No request for an extension of time within which to submit briefs or proposed findings to the administrative law judge will be considered unless received by the Chief Administrative Law Judge in Arlington, VA. (or, in cases under the San Francisco, California branch office, the Deputy Chief Administrative Law Judge; or in cases under the branch offices in New York, New York, and Atlanta, Georgia, the Associate Chief Administrative Law Judge) at least 3 days prior to the expiration of time fixed for the submission of such documents. Notice of request for such extension of time must be served simultaneously on all other parties, and proof of such service furnished to the Chief Administrative Law Judge, Deputy Chief Administrative Law Judge, or the Associate Chief Administrative Law Judge, as the case may be. A quicker response is assured if the moving party secures the positions of the other parties and includes such in the request. All briefs or proposed findings filed with the administrative law judge must be submitted in triplicate, and may be printed or otherwise legibly duplicated with service on the other parties.
In due course the administrative law judge will prepare and file with the Board a decision in this proceeding, and will cause a copy thereof to be served on each of the parties. Upon filing of this decision, the Board will enter an order transferring this case to itself, and will serve copies of that order, setting forth the date of such transfer, on all parties. At that point, the administrative law judge's official connection with the case will cease.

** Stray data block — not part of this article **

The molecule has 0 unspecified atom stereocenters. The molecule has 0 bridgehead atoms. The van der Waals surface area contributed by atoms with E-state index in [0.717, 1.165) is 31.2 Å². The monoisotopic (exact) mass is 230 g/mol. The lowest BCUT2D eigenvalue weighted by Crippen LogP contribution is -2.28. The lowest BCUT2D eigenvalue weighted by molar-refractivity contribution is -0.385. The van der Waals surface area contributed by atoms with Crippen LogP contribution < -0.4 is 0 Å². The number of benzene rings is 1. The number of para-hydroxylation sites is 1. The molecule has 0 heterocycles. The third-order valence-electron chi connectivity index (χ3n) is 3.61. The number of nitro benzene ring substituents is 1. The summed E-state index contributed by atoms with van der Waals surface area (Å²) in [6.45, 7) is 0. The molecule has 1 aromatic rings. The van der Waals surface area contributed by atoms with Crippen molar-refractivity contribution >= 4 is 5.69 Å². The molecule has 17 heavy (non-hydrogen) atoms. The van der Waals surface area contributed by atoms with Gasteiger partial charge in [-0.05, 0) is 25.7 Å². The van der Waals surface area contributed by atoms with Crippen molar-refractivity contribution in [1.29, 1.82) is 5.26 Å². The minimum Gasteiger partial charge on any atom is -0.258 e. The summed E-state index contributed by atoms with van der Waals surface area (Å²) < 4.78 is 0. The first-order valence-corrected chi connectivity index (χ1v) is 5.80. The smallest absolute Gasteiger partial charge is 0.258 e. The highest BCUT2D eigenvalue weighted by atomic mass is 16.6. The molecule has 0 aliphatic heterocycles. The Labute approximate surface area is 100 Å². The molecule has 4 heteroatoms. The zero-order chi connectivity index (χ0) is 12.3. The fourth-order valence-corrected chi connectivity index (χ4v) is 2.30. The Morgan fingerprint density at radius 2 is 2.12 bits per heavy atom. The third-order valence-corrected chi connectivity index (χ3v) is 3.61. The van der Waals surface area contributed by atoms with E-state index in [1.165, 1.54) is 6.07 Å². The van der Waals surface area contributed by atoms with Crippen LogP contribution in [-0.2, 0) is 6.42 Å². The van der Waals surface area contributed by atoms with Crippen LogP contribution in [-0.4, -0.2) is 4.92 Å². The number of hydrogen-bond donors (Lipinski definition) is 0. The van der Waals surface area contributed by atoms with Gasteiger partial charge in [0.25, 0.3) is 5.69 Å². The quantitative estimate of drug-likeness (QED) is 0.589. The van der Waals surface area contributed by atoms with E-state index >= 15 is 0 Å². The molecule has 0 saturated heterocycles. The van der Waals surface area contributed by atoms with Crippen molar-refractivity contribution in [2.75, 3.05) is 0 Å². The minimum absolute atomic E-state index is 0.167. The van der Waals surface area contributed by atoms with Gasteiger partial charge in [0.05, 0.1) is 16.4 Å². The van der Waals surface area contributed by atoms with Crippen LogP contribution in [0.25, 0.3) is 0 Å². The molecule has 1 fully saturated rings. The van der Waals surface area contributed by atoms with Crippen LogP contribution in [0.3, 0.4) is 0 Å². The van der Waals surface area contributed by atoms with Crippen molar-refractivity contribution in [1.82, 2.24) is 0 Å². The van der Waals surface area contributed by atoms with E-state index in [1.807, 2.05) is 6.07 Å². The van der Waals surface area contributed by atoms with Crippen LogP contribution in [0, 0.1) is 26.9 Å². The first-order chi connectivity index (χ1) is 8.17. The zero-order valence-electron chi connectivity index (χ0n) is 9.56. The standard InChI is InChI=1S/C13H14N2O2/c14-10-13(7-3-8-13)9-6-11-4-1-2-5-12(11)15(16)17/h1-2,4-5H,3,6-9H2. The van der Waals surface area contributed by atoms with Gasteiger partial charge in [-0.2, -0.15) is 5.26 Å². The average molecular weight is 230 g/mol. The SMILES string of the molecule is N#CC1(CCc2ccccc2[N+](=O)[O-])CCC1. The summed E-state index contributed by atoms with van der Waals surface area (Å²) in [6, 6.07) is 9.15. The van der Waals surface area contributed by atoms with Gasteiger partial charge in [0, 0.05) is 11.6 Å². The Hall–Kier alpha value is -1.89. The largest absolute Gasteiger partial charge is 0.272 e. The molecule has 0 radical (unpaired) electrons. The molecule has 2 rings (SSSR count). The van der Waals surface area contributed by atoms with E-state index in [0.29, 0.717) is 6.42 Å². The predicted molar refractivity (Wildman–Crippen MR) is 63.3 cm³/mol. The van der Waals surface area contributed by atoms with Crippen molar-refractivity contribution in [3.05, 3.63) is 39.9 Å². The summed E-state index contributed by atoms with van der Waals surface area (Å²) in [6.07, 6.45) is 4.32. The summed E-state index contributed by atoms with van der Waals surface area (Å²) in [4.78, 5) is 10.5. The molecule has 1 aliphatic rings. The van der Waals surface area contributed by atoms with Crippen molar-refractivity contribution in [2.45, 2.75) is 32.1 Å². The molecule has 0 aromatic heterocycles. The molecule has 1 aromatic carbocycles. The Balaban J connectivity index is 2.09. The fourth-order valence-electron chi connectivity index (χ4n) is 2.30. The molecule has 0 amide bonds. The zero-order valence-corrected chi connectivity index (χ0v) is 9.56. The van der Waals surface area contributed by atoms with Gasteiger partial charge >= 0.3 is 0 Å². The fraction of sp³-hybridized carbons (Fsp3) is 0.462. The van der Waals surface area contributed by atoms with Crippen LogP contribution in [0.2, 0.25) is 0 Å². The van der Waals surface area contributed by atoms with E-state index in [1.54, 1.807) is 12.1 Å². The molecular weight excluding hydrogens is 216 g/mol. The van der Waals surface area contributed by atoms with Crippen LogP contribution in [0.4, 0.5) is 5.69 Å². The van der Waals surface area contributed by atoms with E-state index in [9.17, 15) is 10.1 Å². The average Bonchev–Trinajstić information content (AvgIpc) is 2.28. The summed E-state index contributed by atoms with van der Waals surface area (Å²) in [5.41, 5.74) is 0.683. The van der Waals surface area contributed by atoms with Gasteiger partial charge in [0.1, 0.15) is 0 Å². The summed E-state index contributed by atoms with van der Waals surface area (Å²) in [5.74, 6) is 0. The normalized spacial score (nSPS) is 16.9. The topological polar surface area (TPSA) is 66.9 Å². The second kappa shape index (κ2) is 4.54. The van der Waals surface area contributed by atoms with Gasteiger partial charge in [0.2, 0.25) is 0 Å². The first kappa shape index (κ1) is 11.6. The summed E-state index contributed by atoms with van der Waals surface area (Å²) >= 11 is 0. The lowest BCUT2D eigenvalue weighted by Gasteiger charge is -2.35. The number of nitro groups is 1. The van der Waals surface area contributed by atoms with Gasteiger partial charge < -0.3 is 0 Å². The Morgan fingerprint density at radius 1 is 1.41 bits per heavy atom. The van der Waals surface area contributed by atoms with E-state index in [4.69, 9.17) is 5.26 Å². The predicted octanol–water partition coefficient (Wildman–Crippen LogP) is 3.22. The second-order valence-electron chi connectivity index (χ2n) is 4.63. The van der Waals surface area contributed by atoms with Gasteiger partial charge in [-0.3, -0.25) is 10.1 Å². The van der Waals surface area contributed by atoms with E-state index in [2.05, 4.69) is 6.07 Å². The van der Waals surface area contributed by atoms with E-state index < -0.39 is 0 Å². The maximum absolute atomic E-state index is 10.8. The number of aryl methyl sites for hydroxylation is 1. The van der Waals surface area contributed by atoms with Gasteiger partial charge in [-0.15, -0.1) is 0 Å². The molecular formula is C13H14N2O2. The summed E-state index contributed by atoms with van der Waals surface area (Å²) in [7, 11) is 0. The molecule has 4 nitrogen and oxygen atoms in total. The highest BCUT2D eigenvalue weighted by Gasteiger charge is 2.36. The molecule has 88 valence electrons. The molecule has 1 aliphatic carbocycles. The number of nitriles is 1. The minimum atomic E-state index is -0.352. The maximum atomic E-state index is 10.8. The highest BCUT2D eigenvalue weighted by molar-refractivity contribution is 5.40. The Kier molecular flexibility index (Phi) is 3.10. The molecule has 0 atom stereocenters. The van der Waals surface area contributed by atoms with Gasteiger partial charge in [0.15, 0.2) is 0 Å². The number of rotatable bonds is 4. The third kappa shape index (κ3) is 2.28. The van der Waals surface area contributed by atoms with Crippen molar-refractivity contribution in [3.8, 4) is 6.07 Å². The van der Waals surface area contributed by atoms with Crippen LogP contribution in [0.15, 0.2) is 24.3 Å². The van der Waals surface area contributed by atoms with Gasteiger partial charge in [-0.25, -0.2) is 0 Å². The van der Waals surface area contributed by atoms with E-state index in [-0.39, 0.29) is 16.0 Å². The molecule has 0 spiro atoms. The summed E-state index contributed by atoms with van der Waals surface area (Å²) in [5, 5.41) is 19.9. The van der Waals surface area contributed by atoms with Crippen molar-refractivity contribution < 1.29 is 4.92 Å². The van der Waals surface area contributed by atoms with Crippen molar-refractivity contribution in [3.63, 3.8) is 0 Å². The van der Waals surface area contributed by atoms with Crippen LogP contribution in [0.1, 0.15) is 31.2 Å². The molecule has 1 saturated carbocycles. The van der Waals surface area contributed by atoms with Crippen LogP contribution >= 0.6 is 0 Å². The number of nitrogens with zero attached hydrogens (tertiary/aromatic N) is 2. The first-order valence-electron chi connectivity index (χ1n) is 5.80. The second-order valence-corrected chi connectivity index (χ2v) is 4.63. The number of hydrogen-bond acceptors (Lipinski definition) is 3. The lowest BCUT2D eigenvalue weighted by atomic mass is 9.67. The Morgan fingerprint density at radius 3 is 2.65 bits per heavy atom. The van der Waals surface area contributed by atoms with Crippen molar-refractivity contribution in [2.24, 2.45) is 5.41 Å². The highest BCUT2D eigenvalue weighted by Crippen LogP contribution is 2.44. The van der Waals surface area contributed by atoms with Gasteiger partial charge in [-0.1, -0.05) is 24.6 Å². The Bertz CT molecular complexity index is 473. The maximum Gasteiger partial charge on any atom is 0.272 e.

The procedure to be followed before the Board from that point forward, with respect to the filing of exceptions to the administrative law judge's decision, the submission of supporting briefs, requests for oral argument before the Board, and related matters, is set forth in the Board's Rules and Regulations, particularly in Section 102.46 and following sections. A summary of the more pertinent of these provisions will be served on the parties together with the order transferring the case to the Board.
Adjustments or settlements consistent with the policies of the National Labor Relations Act reduce government expenditures and promote amity in labor relations. If adjustment appears possible, the administrative law judge may suggest discussions between the parties or, on request, will afford reasonable opportunity during the hearing for such discussions.